City: No more making it easy to lose lodges | AspenTimes.com
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City: No more making it easy to lose lodges

Sarah S. Chung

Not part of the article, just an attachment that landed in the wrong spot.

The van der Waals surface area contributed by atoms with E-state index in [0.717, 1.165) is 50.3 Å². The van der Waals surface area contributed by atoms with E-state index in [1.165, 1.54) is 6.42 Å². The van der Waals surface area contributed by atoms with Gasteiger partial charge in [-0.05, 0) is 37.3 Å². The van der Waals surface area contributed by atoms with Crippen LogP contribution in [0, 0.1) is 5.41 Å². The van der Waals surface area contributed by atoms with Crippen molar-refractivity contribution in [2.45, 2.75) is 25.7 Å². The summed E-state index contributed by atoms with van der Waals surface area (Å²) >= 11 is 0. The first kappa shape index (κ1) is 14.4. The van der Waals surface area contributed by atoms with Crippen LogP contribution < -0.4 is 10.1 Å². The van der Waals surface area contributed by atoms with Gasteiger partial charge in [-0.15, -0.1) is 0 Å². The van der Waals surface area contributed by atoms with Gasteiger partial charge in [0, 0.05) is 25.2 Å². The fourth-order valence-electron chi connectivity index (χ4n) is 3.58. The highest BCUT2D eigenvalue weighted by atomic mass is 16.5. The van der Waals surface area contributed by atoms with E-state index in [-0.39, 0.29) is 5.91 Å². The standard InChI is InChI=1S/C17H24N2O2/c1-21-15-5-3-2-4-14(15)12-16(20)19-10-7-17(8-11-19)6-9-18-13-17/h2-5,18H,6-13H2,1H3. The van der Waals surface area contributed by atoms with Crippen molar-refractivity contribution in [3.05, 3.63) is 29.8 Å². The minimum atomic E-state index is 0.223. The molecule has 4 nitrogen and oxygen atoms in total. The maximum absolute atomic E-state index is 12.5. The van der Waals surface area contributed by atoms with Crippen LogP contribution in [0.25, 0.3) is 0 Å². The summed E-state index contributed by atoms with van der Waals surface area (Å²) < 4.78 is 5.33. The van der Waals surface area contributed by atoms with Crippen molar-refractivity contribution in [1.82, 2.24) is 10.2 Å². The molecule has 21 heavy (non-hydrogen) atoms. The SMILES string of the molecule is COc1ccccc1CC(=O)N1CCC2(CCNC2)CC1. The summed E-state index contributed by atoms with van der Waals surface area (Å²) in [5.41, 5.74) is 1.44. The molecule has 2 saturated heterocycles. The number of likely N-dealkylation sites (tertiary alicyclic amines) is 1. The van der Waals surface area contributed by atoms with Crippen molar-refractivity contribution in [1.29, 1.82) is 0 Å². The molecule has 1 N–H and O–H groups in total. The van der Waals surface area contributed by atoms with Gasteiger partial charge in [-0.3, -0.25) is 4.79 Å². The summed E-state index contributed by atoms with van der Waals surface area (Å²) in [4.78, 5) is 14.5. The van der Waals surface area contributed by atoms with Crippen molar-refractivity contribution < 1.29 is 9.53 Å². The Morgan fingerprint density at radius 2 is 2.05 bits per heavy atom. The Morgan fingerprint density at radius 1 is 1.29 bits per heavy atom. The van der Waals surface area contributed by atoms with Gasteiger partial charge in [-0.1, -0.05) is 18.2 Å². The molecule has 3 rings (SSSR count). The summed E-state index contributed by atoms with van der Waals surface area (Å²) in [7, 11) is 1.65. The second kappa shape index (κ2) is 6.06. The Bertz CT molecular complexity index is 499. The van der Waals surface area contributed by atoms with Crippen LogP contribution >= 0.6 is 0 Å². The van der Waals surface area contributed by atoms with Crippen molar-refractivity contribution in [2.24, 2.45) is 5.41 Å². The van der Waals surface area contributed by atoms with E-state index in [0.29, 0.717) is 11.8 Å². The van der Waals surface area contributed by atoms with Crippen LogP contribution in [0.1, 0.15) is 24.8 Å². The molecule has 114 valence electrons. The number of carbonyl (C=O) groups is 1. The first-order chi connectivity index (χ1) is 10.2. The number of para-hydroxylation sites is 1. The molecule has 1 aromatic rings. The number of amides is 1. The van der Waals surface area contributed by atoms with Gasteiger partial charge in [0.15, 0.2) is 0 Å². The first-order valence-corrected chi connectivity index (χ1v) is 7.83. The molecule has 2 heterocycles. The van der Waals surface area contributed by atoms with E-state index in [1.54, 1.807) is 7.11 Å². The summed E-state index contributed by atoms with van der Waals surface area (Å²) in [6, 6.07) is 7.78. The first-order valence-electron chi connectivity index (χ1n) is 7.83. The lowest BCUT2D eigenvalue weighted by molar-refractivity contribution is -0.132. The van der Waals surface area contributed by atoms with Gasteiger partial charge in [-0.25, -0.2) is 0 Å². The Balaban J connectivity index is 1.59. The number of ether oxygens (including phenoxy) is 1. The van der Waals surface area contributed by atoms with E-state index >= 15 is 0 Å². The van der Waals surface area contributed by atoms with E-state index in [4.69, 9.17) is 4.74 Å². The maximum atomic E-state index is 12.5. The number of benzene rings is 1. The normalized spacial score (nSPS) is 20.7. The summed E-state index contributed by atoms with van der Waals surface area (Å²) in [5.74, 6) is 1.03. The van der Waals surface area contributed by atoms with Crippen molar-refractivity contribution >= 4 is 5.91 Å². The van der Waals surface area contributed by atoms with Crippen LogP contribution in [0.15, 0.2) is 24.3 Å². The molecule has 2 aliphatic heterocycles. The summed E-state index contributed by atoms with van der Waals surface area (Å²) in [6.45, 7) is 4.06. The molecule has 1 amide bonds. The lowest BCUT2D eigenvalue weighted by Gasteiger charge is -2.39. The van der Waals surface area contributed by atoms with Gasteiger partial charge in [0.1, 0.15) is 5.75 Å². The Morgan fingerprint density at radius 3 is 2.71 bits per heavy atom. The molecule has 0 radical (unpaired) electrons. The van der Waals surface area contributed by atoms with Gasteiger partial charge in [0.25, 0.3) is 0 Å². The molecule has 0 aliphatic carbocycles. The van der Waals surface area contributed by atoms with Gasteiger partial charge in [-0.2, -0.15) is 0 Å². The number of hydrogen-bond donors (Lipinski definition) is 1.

Lodging preservation in Aspen is poised to get a new emphasis on exactly that – preservation.After eight months of tinkering by city officials and lodge owners, a reworked lodging preservation program will end the speedy conversion of lodge properties into free-market homes.That expedited review process for conversion into other uses was part of the original preservation program, de-signed to let some struggling lodges go out of business. But with some lodges gone and the town’s economy-priced accommodations dwindling, local officials agree it’s time to do away with that option.Lodging preservation was the focus of a city work session Monday.Many provisions of the initial preservation program, which ran for two years before expiring last May, will be maintained.The program will continue to offer planning exemptions to ease lodge expansions, renovations and even replacement of a lodge with another lodge. But both city officials and lodge owners agree that the provisions to ease conversion have fulfilled their purpose – to strengthen the lodging market overall – and don’t need to be extended.”In two years, three lodges took the easy way out and it did the job. It did exactly what it was supposed to do and I think the rest of us are better off for it,” said Michael Behrendt, owner of the St. Moritz.The primary intention of the preservation program is to maintain the small lodging bed base in town – and the more affordable accommodations they provide to tourists.According to Aspen Central Reservations, two-thirds of Aspen’s small lodges are in the “economy” category, with rates averaging $150 or less per night. And given both land and construction prices, the best way to retain economy lodging is to retain the lodges.”I can tell you right now there won’t be a Days Inn built on Main Street. Existing lodges are the best chance to keep prices affordable because the land underneath is already paid for,” Behrendt said.Retaining the town’s current bed base couldn’t be more crucial because competition is heating up, noted Bill Tomcich, president of Aspen Central Reservations.In Colorado alone, there are about 1,900 new beds on the resort market. Then, if you add other American and Canadian ski resorts into the mix, the figure jumps to about 10,000 new sources of competition in terms of tourist beds, Tomcich said.Local officials needed little convincing. At yesterday’s session involving the Planning and Zoning Commission and City Council, the value of protecting Aspen’s existing bed base was not a matter of contention.As for converting some lodges to employee housing, council members agreed to retain that option as a provision within the program.”I think very few working lodges lend themselves to affordable housing, either by configuration or something else,” said Councilwoman Rachel Richards. “Most that are in good shape and working well as lodges will be more profitable if they stay as lodges.”The second edition of the lodging preservation program will next be presented formally in public hearings to the P&Z and City Council.


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